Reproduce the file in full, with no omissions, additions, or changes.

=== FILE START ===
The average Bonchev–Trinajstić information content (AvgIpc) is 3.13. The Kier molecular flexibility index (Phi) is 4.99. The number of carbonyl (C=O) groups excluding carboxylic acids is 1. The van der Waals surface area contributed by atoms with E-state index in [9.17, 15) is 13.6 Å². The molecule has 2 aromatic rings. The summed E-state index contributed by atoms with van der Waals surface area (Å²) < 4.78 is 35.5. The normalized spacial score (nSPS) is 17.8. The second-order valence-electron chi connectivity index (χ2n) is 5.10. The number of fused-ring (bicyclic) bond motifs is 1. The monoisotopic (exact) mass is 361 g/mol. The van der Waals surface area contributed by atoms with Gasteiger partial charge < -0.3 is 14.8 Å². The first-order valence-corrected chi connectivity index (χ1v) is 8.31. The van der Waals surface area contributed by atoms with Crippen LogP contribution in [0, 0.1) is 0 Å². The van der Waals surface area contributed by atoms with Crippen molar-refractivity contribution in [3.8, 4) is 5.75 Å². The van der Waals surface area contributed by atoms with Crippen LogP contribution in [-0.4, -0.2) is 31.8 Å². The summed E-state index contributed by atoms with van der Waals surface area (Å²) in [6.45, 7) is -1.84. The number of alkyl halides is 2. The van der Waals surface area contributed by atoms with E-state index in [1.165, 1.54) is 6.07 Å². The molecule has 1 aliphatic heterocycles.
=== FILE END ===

The average Bonchev–Trinajstić information content (AvgIpc) is 3.13. The Kier molecular flexibility index (Phi) is 4.99. The number of carbonyl (C=O) groups excluding carboxylic acids is 1. The van der Waals surface area contributed by atoms with E-state index in [9.17, 15) is 13.6 Å². The molecule has 2 aromatic rings. The summed E-state index contributed by atoms with van der Waals surface area (Å²) < 4.78 is 35.5. The normalized spacial score (nSPS) is 17.8. The second-order valence-electron chi connectivity index (χ2n) is 5.10. The number of fused-ring (bicyclic) bond motifs is 1. The monoisotopic (exact) mass is 361 g/mol. The van der Waals surface area contributed by atoms with Gasteiger partial charge < -0.3 is 14.8 Å². The first-order valence-corrected chi connectivity index (χ1v) is 8.31. The van der Waals surface area contributed by atoms with Crippen LogP contribution in [0, 0.1) is 0 Å². The van der Waals surface area contributed by atoms with Crippen molar-refractivity contribution in [3.8, 4) is 5.75 Å². The van der Waals surface area contributed by atoms with Crippen LogP contribution in [-0.4, -0.2) is 31.8 Å². The summed E-state index contributed by atoms with van der Waals surface area (Å²) in [6.45, 7) is -1.84. The number of alkyl halides is 2. The van der Waals surface area contributed by atoms with E-state index in [1.165, 1.54) is 6.07 Å². The molecule has 1 aliphatic heterocycles.